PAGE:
Wild Subtense Bar

Description
A subtense bar is a bar of known length, with targets at either end. It is usually made of a stable material such as invar (an iron-nickel alloy). When used with a theodolite, it serves as a quick and convenient method of measuring distances indirectly. The subtense technique is similar to that involving a tachymeter and graduated rod. Subtense bars were in use in Europe by 1930. This example is marked "WILD HEERBRUGG SWITZERLAND No. 86845."
Ref: Wild Heerbrugg, Wild GBL 2m Subtense Bar (Heerbrugg, 1972).
F. Ackerl, "Entfernungsmessungen mit der Wildschen Invar-Basislatte," Zeitschrift für Instrumentenkunde 9 (1932): 393-400.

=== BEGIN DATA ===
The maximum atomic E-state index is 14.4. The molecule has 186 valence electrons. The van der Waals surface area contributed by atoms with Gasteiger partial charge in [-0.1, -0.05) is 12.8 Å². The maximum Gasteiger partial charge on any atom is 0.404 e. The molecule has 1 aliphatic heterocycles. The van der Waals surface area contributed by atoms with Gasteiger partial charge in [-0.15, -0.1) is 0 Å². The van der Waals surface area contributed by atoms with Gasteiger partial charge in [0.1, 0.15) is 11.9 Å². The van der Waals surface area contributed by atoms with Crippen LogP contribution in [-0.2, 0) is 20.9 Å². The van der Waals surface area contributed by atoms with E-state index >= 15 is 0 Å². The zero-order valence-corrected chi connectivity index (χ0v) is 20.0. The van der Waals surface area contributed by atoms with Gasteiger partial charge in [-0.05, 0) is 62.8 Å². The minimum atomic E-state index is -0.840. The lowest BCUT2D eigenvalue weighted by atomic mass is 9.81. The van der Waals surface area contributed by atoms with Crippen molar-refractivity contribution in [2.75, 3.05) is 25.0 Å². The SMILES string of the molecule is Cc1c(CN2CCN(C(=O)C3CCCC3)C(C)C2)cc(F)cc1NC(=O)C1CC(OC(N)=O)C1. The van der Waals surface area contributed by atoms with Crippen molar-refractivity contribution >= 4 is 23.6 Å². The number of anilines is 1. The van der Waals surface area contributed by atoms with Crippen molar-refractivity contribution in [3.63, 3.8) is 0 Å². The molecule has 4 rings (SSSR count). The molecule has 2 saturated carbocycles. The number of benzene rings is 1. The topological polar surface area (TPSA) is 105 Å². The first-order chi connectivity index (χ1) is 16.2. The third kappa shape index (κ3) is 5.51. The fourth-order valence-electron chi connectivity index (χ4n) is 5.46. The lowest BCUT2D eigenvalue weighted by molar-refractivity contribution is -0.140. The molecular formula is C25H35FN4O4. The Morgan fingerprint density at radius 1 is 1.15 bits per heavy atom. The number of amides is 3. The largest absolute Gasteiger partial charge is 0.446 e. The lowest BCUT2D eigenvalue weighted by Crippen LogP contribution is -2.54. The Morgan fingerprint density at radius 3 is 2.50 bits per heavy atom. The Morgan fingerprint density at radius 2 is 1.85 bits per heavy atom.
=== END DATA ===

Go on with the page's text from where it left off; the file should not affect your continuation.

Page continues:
Location
Currently not on view
Object Name
subtense bar
maker
Wild, Heinrich
Measurements
overall: 2 m; 6 9/16 ft
ID Number
1996.0186.02
accession number
1996.0186
catalog number
1996.0186.02
See more items in
Medicine and Science: Physical Sciences
Measuring & Mapping
Surveying and Geodesy
Data Source
National Museum of American History, Kenneth E. Behring Center

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